One Program, One Giant Impact

Nestled away on the remote island of Kshetramohanpur, in the Sundarban Islands of West Bengal, India, the Kshetramohanpur High School is bringing safe water and sanitation to their 770 students.

But it wasn’t always this way.

Before 2009, the school had very poor sanitation infrastructure and no running water; this meant that boys and girls shared bathroom facilities with little-to-no privacy and inadequate hygiene. Together with our partners and the support of the local government, we were able to intervene with one of our first water, sanitation and hygiene (SWASH) programs. This multi-faceted approach improves the facilities, increases privacy, ensures access to safe water, institutes hygiene education, and supports girls through a menstrual hygiene program.

Over the past 6 years we’ve watched conditions improve not only at the school, but also throughout the community. When asked about their hygiene lessons, many of the students shared that they take what they learn in the classroom home with them to share with their families and neighbors. This is proof that even the smallest touch can empower an entire community.

The facilities are especially important for girls at the school, particularly in terms of menstruation, which often causes them to miss school because of embarrassment, and improper hygiene. Building separate blocks for girls and boys, and providing sanitary napkins and incinerators, helps increase regular attendance by the girls in the community. In addition, access to sanitary napkins is also providing more sanitary options for girls because they don’t need to turn to reusable options that are often washed in contaminated lakes and ponds.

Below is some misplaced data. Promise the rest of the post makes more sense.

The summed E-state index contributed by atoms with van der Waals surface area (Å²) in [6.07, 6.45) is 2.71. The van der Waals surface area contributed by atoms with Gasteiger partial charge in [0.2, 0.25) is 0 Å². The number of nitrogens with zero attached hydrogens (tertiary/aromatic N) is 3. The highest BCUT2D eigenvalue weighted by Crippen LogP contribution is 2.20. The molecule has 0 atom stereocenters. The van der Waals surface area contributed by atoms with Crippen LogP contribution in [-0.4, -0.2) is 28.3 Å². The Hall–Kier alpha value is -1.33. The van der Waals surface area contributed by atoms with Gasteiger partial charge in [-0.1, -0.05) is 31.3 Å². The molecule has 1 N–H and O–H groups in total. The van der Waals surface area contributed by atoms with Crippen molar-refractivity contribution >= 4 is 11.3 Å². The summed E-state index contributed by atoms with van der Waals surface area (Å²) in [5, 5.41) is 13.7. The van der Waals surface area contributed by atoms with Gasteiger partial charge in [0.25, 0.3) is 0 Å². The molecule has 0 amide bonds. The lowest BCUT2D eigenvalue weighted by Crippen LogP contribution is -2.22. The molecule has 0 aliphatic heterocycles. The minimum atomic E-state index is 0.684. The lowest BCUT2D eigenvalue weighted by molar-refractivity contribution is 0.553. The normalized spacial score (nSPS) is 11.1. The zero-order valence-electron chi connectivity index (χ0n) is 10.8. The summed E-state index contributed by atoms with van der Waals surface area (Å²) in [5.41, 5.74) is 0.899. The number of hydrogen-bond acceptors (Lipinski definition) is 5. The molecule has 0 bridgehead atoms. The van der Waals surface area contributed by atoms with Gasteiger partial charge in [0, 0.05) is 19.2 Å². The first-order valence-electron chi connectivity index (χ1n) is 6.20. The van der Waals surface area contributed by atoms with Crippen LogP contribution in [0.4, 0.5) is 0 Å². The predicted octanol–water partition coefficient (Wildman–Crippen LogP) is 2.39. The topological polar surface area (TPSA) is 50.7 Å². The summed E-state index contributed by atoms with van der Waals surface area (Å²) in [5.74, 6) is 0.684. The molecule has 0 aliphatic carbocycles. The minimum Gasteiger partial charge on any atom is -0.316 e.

Piyali, a student at Khtramohanpur High School and a member of the water and sanitation committee (an elected committee of girls, boys and teachers that oversees the facilities cleanliness and usage,) says that she is extremely proud of the toilet block, safe water, and the menstrual hygiene program.

“I hope that it continues to reduce sickness,” she says. “And I want the same for my brothers and sisters so they don’t have to miss school because they’re sick.”

Piyali’s experience is proof that education and infrastructure can have a big impact. It is proof that one program can play a big role when it comes to ensuring that proper hygiene, safe water, and access to toilets is a reality for all of the children in a community.

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